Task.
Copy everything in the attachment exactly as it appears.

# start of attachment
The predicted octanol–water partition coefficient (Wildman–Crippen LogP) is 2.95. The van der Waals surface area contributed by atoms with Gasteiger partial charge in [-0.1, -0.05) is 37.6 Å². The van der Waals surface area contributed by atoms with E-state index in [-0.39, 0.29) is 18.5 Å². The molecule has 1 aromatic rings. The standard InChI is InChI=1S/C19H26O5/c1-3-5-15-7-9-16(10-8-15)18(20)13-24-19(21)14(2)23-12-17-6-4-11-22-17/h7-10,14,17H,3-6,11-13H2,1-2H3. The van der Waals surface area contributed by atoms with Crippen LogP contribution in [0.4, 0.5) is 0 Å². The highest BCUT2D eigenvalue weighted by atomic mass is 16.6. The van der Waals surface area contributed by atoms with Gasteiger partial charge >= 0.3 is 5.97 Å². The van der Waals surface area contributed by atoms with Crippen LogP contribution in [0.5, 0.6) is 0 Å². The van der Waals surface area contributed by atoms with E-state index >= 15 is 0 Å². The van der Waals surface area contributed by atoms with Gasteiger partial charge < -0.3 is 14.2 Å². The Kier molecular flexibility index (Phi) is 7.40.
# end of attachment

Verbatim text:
The predicted octanol–water partition coefficient (Wildman–Crippen LogP) is 2.95. The van der Waals surface area contributed by atoms with Gasteiger partial charge in [-0.1, -0.05) is 37.6 Å². The van der Waals surface area contributed by atoms with E-state index in [-0.39, 0.29) is 18.5 Å². The molecule has 1 aromatic rings. The standard InChI is InChI=1S/C19H26O5/c1-3-5-15-7-9-16(10-8-15)18(20)13-24-19(21)14(2)23-12-17-6-4-11-22-17/h7-10,14,17H,3-6,11-13H2,1-2H3. The van der Waals surface area contributed by atoms with Crippen LogP contribution in [0.4, 0.5) is 0 Å². The highest BCUT2D eigenvalue weighted by atomic mass is 16.6. The van der Waals surface area contributed by atoms with Gasteiger partial charge >= 0.3 is 5.97 Å². The van der Waals surface area contributed by atoms with Crippen LogP contribution in [0.5, 0.6) is 0 Å². The van der Waals surface area contributed by atoms with E-state index >= 15 is 0 Å². The van der Waals surface area contributed by atoms with Gasteiger partial charge < -0.3 is 14.2 Å². The Kier molecular flexibility index (Phi) is 7.40.